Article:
A South Korean government official told reporters Monday that a meaningful dialogue in the six-party talks is out of the question as long as Pyongyang keeps describing itself as a nuclear state in its constitution and sticks to the policy of seeking nuclear weapons development and economic growth at the same time.
“North Korea should show, to some extent, seriousness on denuclearization,” the official said. “For instance, if it states a plan to abandon the policy of the simultaneous development (of nuclear weapons and economy) or removes a stipulation related to nuclear possession from the constitution, it could be an important progress.”
|Hwang Joon-kook (right), special representative for Korean peninsular peace and security affairs at the Foreign Ministry, and Glyn Davies, U.S. special representative for North Korea policy, pose after their talks on North Korea’s nuclear weapons program and a stalled six-party denuclearization forum in Washington on Tuesday. (Yonhap)|
The official added South Korea and China will soon have high-level discussions on conditions for the resumption of the six-party talks that also involve Russia.
Earlier in the day Hwang Joon-kook, Seoul’s special representative for Korean Peninsula peace and security affairs, met with his American counterpart Glyn Davies.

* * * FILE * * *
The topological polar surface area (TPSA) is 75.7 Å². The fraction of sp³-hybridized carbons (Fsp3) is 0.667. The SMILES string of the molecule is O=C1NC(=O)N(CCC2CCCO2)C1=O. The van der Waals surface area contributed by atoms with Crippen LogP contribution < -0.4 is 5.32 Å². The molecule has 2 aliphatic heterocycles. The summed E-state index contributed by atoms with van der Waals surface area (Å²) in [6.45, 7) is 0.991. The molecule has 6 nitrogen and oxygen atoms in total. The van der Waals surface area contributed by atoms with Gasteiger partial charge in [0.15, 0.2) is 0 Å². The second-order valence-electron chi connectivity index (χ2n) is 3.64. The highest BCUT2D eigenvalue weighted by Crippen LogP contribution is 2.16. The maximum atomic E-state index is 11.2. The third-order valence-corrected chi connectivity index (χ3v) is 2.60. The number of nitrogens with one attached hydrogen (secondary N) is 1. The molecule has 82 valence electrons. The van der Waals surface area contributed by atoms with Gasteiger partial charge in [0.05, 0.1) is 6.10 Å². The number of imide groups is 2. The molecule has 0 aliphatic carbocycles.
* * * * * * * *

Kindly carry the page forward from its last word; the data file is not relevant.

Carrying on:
Hwang said they agreed to cooperate more closely with China in efforts to revive the six-way talks.
“(Regarding the resumption of the six-party talks), we shared the position that it should be intended for meaningful dialogue to achieve substantial progress in denuclearizing North Korea and curbing the advancement of its nuclear capability,” Hwang told reporters, emerging from a meeting with Davies at the State Department.
Seoul and Washington plan to seek close consultation with China on the issue, he added.
Hwang’s visit here comes amid renewed concern about cooperation among the North’s dialogue partners in the nuclear talks, especially after Tokyo’s deal with Pyongyang over the abduction issue.
The North said it would reopen an investigation into the fate of those people, and Tokyo promised to lift some of the sanctions on Pyongyang.
“We agreed to continue close consultations (over the matter) under the perception that South Korea, the U.S. and Japan should maintain close coordination on the North Korean nuclear program,” Hwang said.
The U.S. State Department, meanwhile, said Washington and Seoul agreed on the “fundamental importance of a denuclearized North Korea.”
“Special Representative Hwang’s visit reflects the close cooperation between our countries and our continued focus on pursuing the verifiable denuclearization of North Korea in a peaceful manner,” Marie Harf, the department’s deputy spokeswoman, said in a readout of Hwang’s meeting with Davies.
(From news reports)